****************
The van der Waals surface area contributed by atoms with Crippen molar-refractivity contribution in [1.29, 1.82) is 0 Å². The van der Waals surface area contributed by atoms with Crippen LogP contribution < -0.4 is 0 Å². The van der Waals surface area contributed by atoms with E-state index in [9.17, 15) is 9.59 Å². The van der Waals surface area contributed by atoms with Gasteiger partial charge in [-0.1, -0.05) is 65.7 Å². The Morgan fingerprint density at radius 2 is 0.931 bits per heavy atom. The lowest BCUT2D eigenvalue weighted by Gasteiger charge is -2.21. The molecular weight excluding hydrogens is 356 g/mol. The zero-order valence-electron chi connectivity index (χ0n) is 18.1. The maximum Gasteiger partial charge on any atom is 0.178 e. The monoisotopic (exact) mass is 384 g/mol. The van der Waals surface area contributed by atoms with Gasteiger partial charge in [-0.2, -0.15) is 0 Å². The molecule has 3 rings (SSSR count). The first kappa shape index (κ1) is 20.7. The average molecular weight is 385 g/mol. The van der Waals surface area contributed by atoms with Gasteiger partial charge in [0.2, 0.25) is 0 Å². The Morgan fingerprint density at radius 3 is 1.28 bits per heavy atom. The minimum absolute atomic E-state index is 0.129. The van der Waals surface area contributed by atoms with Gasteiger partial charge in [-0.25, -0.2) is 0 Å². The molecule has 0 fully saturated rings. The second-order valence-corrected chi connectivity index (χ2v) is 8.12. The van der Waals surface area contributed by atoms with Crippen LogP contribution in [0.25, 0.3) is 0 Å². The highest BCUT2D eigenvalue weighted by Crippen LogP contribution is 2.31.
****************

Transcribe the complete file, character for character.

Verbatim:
The van der Waals surface area contributed by atoms with Crippen molar-refractivity contribution in [1.29, 1.82) is 0 Å². The van der Waals surface area contributed by atoms with Crippen LogP contribution < -0.4 is 0 Å². The van der Waals surface area contributed by atoms with E-state index in [9.17, 15) is 9.59 Å². The van der Waals surface area contributed by atoms with Gasteiger partial charge in [-0.1, -0.05) is 65.7 Å². The Morgan fingerprint density at radius 2 is 0.931 bits per heavy atom. The lowest BCUT2D eigenvalue weighted by Gasteiger charge is -2.21. The molecular weight excluding hydrogens is 356 g/mol. The zero-order valence-electron chi connectivity index (χ0n) is 18.1. The maximum Gasteiger partial charge on any atom is 0.178 e. The monoisotopic (exact) mass is 384 g/mol. The van der Waals surface area contributed by atoms with Gasteiger partial charge in [-0.2, -0.15) is 0 Å². The molecule has 3 rings (SSSR count). The first kappa shape index (κ1) is 20.7. The average molecular weight is 385 g/mol. The van der Waals surface area contributed by atoms with Gasteiger partial charge in [0.2, 0.25) is 0 Å². The Morgan fingerprint density at radius 3 is 1.28 bits per heavy atom. The minimum absolute atomic E-state index is 0.129. The van der Waals surface area contributed by atoms with Gasteiger partial charge in [-0.25, -0.2) is 0 Å². The molecule has 0 fully saturated rings. The second-order valence-corrected chi connectivity index (χ2v) is 8.12. The van der Waals surface area contributed by atoms with Crippen LogP contribution in [0.25, 0.3) is 0 Å². The highest BCUT2D eigenvalue weighted by Crippen LogP contribution is 2.31.